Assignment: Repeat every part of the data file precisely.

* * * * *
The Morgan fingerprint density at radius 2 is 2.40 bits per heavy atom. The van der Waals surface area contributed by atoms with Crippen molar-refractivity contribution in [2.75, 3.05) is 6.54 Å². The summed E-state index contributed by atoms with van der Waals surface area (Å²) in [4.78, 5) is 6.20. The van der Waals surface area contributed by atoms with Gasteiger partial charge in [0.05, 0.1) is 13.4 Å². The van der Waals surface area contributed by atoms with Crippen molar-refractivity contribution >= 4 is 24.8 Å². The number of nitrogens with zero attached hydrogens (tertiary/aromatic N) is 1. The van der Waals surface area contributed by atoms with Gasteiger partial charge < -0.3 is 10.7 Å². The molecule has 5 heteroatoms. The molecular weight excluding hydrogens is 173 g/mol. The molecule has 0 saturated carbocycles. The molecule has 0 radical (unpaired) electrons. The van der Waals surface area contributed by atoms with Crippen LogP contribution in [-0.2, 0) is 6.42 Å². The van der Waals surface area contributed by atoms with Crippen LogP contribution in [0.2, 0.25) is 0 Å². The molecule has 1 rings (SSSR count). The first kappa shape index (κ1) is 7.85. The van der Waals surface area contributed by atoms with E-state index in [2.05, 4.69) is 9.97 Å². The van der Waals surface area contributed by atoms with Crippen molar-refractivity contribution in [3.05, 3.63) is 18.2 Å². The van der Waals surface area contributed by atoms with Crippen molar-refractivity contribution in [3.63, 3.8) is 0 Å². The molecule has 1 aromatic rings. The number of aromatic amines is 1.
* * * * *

The Morgan fingerprint density at radius 2 is 2.40 bits per heavy atom. The van der Waals surface area contributed by atoms with Crippen molar-refractivity contribution in [2.75, 3.05) is 6.54 Å². The summed E-state index contributed by atoms with van der Waals surface area (Å²) in [4.78, 5) is 6.20. The van der Waals surface area contributed by atoms with Gasteiger partial charge in [0.05, 0.1) is 13.4 Å². The van der Waals surface area contributed by atoms with Crippen molar-refractivity contribution >= 4 is 24.8 Å². The number of nitrogens with zero attached hydrogens (tertiary/aromatic N) is 1. The van der Waals surface area contributed by atoms with Gasteiger partial charge < -0.3 is 10.7 Å². The molecule has 5 heteroatoms. The molecular weight excluding hydrogens is 173 g/mol. The molecule has 0 saturated carbocycles. The molecule has 0 radical (unpaired) electrons. The van der Waals surface area contributed by atoms with Crippen LogP contribution in [-0.2, 0) is 6.42 Å². The van der Waals surface area contributed by atoms with Crippen LogP contribution in [0.2, 0.25) is 0 Å². The molecule has 1 rings (SSSR count). The first kappa shape index (κ1) is 7.85. The van der Waals surface area contributed by atoms with E-state index in [2.05, 4.69) is 9.97 Å². The van der Waals surface area contributed by atoms with Crippen molar-refractivity contribution in [3.05, 3.63) is 18.2 Å². The van der Waals surface area contributed by atoms with Crippen molar-refractivity contribution in [3.63, 3.8) is 0 Å². The molecule has 1 aromatic rings. The number of aromatic amines is 1.